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February 21 2019
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The Best Short Film Oscar Moments Of All Time

We recount the entire history of the short film categories at the Oscars, highlighting famous (and infamous) moments along the way.

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Even as the ways we create and see films change, there’s one show that keeps going on: the Oscars. Now 91 years young, this year’s production choices have already garnered their fair share of bad publicity and justifiable criticism. However, we can only hope that when the lights go down and the ceremony begins, the history, tradition and magic of the film craft can be treasured and remembered…for a least a few hours. Of course, we can expect some good memes to come out of the night.

While most Oscar-lovers can recall the year Marlon Brando rejected his Oscar or Sally Field’s “You Like Me, You Really Like Me!”, you’d be hard-pressed to find someone who can recall moments from the short film race. In fact, you might be surprised to learn the short film category has been around, in some form, almost as long as the Academy Awards themselves.

 

1931: The First Winners

It was the 4th annual year for awards when short films were first recognized. The categories would continue to go through many iterations until the 1970s, but to start things off, the short film awards were divided by genre: one we are still very much familiar with today and the other a mere “novelty” now.

Laurel and Hardy won the first Short Film Oscar for “The Music Box” back in 1931.

 

The winner of “Comedy” was actually a short from the iconic duo Laurel & Hardy. Since the first Oscar year for broadcast television wouldn’t be for another two decades, we sadly will never get the opportunity to see what these two comic geniuses had up their sleeve when accepting the award. The film was The Music Box, a short which has since been accepted into the National Film Registry by the Library of Congress for preservation.

Novelty films, like “Workers Leaving The Lumière Factory” in 1895, were once an Oscar category.

 

Next was the “Best Short Subject, Novelty” category. By this point in film history, Hollywood was starting to come into its own and the days of the film as sideshow or carnival of amusements were quickly passing away. This category would not last for long, and the Academy would try many different types of classifications (including “color” film, and “one-reel” and “two-reel” pictures). In fact, looking back on it now, the early awards designation feel as much a novelty as the films themselves did.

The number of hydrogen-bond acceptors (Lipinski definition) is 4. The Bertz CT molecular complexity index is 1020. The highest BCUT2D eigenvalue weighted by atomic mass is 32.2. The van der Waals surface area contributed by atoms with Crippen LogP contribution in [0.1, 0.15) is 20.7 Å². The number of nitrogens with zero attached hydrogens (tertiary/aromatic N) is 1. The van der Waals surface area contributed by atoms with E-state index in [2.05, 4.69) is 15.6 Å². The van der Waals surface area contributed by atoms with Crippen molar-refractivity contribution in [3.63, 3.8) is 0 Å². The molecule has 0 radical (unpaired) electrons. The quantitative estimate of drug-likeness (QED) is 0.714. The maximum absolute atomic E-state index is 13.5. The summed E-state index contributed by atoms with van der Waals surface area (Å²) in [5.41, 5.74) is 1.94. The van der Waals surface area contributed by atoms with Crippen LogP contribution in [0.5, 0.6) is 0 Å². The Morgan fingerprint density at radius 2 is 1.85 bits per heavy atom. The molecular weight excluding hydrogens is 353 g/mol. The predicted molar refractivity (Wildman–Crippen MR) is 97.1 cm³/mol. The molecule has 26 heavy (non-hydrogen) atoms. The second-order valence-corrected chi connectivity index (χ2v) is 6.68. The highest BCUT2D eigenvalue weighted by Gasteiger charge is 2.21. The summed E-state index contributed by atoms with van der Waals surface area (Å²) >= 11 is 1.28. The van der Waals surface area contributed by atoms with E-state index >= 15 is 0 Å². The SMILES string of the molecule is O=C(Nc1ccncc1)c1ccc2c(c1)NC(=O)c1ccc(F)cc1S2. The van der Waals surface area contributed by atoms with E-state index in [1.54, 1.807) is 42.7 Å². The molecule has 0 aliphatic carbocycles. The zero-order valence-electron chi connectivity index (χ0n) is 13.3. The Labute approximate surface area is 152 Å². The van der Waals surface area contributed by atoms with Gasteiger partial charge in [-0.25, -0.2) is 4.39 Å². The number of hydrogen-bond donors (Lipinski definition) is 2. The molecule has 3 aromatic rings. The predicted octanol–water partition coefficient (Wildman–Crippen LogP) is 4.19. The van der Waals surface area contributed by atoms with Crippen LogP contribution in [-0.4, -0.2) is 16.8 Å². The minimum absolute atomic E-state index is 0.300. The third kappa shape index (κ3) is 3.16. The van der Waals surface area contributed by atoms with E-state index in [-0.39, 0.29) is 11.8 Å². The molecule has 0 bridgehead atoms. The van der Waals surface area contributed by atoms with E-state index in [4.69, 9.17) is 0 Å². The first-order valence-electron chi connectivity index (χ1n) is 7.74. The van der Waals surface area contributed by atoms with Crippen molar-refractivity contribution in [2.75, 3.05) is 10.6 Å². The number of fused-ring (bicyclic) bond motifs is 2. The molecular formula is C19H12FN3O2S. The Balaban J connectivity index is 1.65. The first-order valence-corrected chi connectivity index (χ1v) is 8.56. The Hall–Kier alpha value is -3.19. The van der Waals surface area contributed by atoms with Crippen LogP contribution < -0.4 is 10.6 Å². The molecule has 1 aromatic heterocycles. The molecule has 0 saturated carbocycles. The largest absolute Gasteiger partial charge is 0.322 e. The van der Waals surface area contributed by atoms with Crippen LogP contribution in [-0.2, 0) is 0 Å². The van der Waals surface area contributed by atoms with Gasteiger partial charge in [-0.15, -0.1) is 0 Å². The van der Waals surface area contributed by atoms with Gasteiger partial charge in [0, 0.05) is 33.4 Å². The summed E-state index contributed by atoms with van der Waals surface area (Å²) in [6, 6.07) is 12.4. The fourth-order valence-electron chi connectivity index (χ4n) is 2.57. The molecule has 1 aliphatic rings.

Also, Walt Disney was the first winner in the Animation category that year, but we will talk about him later.

 

1953: The Oscars Are Coming To You Live!

Bob Hope opened the 1953 Oscars ceremony. It was the first year that the awards were televised.

 

This was the year the Oscars could finally be seen by the masses…U.S. masses that is. International audiences would be able to tune in several years later, but at this point in time close to half of the country owned television sets. This meant a good percentage of the population finally had the chance to see the very stars they idolized receive the Academy honors.

 

1968: End Of The Disney Dynasty

Walt Disney would end up receiving 32 Academy Awards.

 

When it was all said and done, the animator, pioneer and visionary Walt Disney had about as good a short film Oscar run as we’re likely to ever see. He ended up receiving 12 total Oscars in the Short Subject, Animation category. That’s not counting the awards he also won in the Live Action category. His love affair with the Academy may have had as much to do with his popularity and charm as it did his talent. After all, there were other incredible animators before and during his time.